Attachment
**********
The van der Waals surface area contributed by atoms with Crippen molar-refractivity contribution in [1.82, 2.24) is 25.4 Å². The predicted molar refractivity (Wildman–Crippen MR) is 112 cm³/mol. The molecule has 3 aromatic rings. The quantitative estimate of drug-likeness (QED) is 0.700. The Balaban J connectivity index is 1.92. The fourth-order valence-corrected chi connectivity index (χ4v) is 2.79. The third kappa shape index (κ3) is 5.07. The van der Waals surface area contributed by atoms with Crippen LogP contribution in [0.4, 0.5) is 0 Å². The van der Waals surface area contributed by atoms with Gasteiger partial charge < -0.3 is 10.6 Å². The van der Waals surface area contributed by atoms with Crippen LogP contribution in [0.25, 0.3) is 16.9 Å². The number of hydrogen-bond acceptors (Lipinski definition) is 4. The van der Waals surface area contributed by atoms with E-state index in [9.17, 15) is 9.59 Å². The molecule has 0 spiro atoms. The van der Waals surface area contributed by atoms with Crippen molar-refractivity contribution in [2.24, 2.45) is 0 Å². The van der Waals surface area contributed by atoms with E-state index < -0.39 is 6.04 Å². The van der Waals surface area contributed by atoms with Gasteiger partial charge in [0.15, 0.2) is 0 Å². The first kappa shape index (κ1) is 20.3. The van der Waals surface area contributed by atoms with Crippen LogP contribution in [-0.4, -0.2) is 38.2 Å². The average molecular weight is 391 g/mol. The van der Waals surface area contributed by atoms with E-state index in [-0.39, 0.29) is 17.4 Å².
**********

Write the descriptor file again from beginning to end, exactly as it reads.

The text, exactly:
The van der Waals surface area contributed by atoms with Crippen molar-refractivity contribution in [1.82, 2.24) is 25.4 Å². The predicted molar refractivity (Wildman–Crippen MR) is 112 cm³/mol. The molecule has 3 aromatic rings. The quantitative estimate of drug-likeness (QED) is 0.700. The Balaban J connectivity index is 1.92. The fourth-order valence-corrected chi connectivity index (χ4v) is 2.79. The third kappa shape index (κ3) is 5.07. The van der Waals surface area contributed by atoms with Crippen LogP contribution in [0.4, 0.5) is 0 Å². The van der Waals surface area contributed by atoms with Gasteiger partial charge < -0.3 is 10.6 Å². The van der Waals surface area contributed by atoms with Crippen LogP contribution in [0.25, 0.3) is 16.9 Å². The number of hydrogen-bond acceptors (Lipinski definition) is 4. The van der Waals surface area contributed by atoms with E-state index in [9.17, 15) is 9.59 Å². The molecule has 0 spiro atoms. The van der Waals surface area contributed by atoms with Crippen molar-refractivity contribution in [2.24, 2.45) is 0 Å². The van der Waals surface area contributed by atoms with E-state index < -0.39 is 6.04 Å². The van der Waals surface area contributed by atoms with Gasteiger partial charge in [0.15, 0.2) is 0 Å². The first kappa shape index (κ1) is 20.3. The van der Waals surface area contributed by atoms with Crippen LogP contribution in [-0.4, -0.2) is 38.2 Å². The average molecular weight is 391 g/mol. The van der Waals surface area contributed by atoms with E-state index in [-0.39, 0.29) is 17.4 Å².